The UK has been one of the countries hit hardest by the coronavirus pandemic, and is currently in the grip of a deadly second wave alongside many of its neighbours in Europe. More than 60,000 people have died of the disease in the UK so far.
Like success stories Taiwan, Vietnam and South Korea, Australia was feted early for its robust response to the crisis, but a second wave engulfed the state of Victoria in July this year after the virus escaped the country’s hotel quarantine system. The capital city of Melbourne entered a lockdown that lasted almost four months and more than 800 people died in the southern state.
Today, Australians are out of lockdown and gathering in groups, going to the theatre and getting ready for Christmas gatherings. Meanwhile, much of the UK remains under heavy restrictions as a long winter looms ahead and the first priority groups receive the new Pfizer/BioNTech vaccine. Yet the countries had similar rates of infection in the middle of this year.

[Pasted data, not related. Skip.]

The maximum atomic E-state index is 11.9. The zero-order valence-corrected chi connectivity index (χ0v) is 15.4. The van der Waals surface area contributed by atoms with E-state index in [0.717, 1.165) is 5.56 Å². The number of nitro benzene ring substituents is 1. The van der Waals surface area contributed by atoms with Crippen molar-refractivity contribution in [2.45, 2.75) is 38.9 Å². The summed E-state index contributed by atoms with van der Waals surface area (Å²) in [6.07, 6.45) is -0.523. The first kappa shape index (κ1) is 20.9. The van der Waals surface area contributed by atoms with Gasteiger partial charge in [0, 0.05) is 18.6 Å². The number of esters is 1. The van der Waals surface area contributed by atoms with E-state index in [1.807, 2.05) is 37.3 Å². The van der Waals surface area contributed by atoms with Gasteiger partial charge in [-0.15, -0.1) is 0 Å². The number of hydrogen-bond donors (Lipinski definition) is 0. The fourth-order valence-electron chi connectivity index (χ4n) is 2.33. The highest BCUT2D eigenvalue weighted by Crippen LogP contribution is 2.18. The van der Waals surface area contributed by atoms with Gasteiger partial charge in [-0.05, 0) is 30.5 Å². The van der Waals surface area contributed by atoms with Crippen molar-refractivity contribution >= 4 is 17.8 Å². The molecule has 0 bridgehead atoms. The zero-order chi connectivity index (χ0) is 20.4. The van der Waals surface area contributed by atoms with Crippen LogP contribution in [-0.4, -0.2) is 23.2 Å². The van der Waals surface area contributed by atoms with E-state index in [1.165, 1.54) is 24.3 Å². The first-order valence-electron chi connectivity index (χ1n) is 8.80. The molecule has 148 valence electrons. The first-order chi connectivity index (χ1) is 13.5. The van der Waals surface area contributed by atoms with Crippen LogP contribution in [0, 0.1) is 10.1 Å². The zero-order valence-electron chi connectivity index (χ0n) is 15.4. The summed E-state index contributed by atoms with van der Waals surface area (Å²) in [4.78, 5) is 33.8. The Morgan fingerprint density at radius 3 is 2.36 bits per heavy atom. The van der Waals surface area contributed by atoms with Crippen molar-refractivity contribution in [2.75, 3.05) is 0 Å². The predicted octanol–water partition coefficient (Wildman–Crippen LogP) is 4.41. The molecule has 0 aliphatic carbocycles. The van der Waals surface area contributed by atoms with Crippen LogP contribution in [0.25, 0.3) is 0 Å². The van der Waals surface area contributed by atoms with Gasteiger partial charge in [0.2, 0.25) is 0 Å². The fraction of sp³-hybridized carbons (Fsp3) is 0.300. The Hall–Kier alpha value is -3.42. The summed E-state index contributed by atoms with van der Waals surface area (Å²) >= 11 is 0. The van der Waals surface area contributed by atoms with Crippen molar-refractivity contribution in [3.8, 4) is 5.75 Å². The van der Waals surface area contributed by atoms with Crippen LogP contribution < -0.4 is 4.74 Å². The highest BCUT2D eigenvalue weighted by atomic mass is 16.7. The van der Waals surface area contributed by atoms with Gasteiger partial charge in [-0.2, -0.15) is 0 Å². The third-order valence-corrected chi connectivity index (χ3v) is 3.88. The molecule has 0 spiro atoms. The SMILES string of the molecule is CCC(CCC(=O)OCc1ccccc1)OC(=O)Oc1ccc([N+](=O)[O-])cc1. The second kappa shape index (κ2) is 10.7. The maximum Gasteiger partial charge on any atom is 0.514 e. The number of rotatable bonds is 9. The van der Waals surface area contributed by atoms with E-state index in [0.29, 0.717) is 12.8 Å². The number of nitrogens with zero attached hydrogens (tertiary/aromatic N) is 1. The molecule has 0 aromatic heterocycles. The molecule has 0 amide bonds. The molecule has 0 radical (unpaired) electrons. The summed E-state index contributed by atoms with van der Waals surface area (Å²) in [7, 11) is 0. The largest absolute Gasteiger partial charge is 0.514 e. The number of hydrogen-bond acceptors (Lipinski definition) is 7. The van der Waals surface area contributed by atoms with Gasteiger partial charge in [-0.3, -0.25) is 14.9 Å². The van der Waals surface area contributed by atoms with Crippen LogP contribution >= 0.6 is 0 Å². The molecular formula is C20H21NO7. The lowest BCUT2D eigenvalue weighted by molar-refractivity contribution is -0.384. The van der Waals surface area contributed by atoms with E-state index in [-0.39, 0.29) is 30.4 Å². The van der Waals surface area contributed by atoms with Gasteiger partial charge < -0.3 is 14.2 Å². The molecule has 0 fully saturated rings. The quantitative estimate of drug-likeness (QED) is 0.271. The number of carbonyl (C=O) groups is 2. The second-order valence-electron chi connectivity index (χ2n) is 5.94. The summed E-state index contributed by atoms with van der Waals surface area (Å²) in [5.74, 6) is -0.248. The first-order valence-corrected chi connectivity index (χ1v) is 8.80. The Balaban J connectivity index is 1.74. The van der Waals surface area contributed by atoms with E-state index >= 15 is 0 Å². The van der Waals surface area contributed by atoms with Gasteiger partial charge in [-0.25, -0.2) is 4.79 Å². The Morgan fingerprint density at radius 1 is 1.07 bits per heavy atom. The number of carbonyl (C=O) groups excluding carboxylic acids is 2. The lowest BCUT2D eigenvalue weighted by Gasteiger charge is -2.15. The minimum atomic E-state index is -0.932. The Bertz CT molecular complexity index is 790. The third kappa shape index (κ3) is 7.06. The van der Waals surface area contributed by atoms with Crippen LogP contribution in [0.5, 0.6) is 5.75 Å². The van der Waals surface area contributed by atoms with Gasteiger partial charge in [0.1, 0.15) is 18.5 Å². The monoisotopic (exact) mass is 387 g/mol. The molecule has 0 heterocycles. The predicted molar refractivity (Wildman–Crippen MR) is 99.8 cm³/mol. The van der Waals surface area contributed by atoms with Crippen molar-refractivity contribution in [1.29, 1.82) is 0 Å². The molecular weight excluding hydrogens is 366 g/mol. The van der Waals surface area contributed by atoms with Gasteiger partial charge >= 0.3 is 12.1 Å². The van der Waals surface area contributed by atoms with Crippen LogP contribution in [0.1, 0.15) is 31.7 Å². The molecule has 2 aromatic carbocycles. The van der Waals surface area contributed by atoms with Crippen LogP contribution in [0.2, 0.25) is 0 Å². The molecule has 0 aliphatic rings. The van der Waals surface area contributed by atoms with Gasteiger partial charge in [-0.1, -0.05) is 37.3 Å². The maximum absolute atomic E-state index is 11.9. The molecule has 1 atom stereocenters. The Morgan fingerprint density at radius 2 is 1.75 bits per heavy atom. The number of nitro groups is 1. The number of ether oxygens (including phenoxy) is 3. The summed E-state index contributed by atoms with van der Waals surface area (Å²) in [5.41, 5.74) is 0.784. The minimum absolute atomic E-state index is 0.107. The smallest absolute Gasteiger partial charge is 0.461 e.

What can the UK and Australia learn from one another, and why were their responses so different?
The Conversation’s Megan Clement will chair the webinar at 8.30am GMT, 7.30pm AEDT on December 16, with:
- Professor Catherine Bennett, an epidemiologist who has followed Melbourne’s remarkable trajectory from one of the world’s strictest lockdowns to more than a month of zero cases a day
- Dr Tom Wingfield, a doctor who has been working on the COVID wards in Liverpool
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This content was originally published by The Conversation. Original publishers retain all rights. It appears here for a limited time before automated archiving. By The Conversation